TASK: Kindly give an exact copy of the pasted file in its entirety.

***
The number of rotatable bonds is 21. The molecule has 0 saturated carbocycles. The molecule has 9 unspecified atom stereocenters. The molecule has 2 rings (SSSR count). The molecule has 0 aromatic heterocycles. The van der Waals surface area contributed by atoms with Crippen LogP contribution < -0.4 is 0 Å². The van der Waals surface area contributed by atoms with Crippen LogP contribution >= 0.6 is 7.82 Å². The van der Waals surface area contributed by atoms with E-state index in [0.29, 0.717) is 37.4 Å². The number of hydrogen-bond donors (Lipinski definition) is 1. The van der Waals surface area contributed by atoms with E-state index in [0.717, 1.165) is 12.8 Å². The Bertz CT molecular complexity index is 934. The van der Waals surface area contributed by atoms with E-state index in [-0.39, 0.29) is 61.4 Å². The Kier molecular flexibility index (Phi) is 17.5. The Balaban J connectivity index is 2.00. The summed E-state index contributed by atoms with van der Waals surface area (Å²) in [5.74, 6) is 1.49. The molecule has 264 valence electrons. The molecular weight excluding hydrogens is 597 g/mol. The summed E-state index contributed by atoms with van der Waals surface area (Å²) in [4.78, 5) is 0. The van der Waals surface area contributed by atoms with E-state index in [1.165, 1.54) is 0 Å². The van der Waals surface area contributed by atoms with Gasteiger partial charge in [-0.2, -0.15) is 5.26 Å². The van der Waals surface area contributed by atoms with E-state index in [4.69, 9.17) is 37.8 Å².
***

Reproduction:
The number of rotatable bonds is 21. The molecule has 0 saturated carbocycles. The molecule has 9 unspecified atom stereocenters. The molecule has 2 rings (SSSR count). The molecule has 0 aromatic heterocycles. The van der Waals surface area contributed by atoms with Crippen LogP contribution < -0.4 is 0 Å². The van der Waals surface area contributed by atoms with Crippen LogP contribution >= 0.6 is 7.82 Å². The van der Waals surface area contributed by atoms with E-state index in [0.29, 0.717) is 37.4 Å². The number of hydrogen-bond donors (Lipinski definition) is 1. The van der Waals surface area contributed by atoms with E-state index in [0.717, 1.165) is 12.8 Å². The Bertz CT molecular complexity index is 934. The van der Waals surface area contributed by atoms with E-state index in [-0.39, 0.29) is 61.4 Å². The Kier molecular flexibility index (Phi) is 17.5. The Balaban J connectivity index is 2.00. The summed E-state index contributed by atoms with van der Waals surface area (Å²) in [5.74, 6) is 1.49. The molecule has 264 valence electrons. The molecular weight excluding hydrogens is 597 g/mol. The summed E-state index contributed by atoms with van der Waals surface area (Å²) in [4.78, 5) is 0. The van der Waals surface area contributed by atoms with E-state index in [1.165, 1.54) is 0 Å². The van der Waals surface area contributed by atoms with Gasteiger partial charge in [-0.2, -0.15) is 5.26 Å². The van der Waals surface area contributed by atoms with E-state index in [4.69, 9.17) is 37.8 Å².